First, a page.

America Losing its Honey Bees – Science to the Rescue?

 

The White House has become so worried about the collapse in America’s honey bee population that it has established a team to get to grips with the decline. There seems to be a particular problem of too few bees making it through the winter months compared with the past.

Honey Bee
The Honey Bee

The population fall off last winter was an alarming 23% compared with a normal 10% or so. Some recent years have seen one-third of bees dying.

Foods that depend on the humble bee for pollination include honey (obviously), okra, onions, cashews, celery, brazil nuts, beets, canola oil, broccoli, cauliflower, brussels sprouts, turnip, peppers, safflower, chestnuts, watermelons, tangerines, coconuts, coffee, cilantro, hazelnuts, cantaloupe melons, cucumber, pumpkins/zucchini/squashes, lemons, limes, carrots, buckwheat, sunflowers, flax, apples, avocados.

Bees pollinate crops each year worth $15 billion in America alone. Worldwide, the value is about $200 billion. Depending on your diet, somewhere around one in three or one in four of every bite of food you eat depends on the efforts of a worker bee. The NRDC says that California’s $2.5 billion almond industry needs half of America’s honey bees.

A variety of causes are blamed for the decline including: pesticides, diminishing genetic diversity, immuno-deficiencies, and parasitic mites.

Another concern is CCD – colony collapse disorder – where the worker bees in a hive suddenly disappear in large numbers. They don’t die, they just disappear. No dead bodies are found. The cause of CCD is unknown, but may be one of the causes mentioned above.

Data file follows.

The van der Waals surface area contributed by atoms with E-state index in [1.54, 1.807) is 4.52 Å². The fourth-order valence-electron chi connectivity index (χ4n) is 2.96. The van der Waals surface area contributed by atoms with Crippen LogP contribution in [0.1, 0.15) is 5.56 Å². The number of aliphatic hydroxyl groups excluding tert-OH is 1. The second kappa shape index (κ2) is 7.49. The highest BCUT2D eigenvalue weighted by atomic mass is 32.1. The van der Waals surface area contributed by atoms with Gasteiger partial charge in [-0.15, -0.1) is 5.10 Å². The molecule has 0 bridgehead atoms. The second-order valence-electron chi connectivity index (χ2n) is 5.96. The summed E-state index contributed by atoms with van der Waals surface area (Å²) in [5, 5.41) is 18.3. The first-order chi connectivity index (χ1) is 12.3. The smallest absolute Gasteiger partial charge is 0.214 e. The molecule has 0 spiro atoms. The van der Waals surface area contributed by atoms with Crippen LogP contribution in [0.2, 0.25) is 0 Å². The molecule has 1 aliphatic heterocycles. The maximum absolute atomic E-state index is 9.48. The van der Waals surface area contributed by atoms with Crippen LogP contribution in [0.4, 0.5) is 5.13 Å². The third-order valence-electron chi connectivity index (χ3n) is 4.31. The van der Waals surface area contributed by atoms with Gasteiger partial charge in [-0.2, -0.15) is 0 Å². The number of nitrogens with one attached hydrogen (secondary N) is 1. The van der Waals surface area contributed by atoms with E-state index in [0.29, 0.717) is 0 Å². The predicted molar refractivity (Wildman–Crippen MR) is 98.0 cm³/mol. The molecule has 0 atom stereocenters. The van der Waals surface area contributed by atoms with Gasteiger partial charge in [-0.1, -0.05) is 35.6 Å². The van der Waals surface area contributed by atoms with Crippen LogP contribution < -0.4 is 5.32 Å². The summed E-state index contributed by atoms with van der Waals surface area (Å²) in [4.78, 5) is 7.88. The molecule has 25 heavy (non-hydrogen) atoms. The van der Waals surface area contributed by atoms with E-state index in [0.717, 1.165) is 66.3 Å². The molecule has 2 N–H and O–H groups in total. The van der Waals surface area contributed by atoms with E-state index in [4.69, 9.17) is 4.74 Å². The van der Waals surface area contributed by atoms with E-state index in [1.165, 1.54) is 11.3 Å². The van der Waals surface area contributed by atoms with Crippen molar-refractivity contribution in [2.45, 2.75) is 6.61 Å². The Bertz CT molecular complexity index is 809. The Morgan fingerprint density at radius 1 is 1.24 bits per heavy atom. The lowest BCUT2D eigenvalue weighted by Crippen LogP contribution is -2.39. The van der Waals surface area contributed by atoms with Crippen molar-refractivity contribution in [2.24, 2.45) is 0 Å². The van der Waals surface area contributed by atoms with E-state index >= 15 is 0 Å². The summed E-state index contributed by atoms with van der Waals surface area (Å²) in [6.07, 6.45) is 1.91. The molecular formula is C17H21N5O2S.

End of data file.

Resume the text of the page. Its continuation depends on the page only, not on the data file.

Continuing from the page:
As we mentioned last week, the population of Monarch Butterflies and many other pollinators are also in severe decline in America.

Environmentalists are blaming a group of pesticide chemicals known as neonicotinoids for the bees’ plight. These chemicals have now been banned by the European Union. The American EPA believes, however, that the parasitic mite varroa is the most likely culprit.

Recent Research Suggests Pesticides and Fungicides are Weakening Bees’ Defenses Against Parasites

Jeffery Pettis and other researchers from the University of Maryland and the Department of Agriculture have identified a toxic combination of fungicides and pesticides which is poisoning the pollen bees eat.

To illustrate the effect, they took pollen from bee colonies on the east coast, which were gathering their pollen from crops treated with fungicides and pesticides. They fed the pollen to healthy bees and found these bees became much more vulnerable to parasitic attack. Each sample of pollen was found to be contaminated with an average of nine different agricultural chemicals.

The White House has now instructed the EPA to develop a strategy before the end of 2014 to combat the decline in pollinating insects.

$8 million of government funding will also go to farmers in northern states to establish new habitats for bees.

If the EPA confirms that pesticides and fungicides are to blame for the bee die-off, will any action be taken? Or will it simply be a matter of money. If it will cost more in pest damage to stop using certain chemicals, will the pollinating insects be sacrificed? Your guess is as good as mine.

Personal Action

If you’d like to take individual action to help honey bees, stopping pesticide and fungicide use looks like a good place to start. Then grow plants that provide bees with good sources of pollen and nectar, such as red clover, foxglove, dandelions, alfalfa, and bee balm.

 

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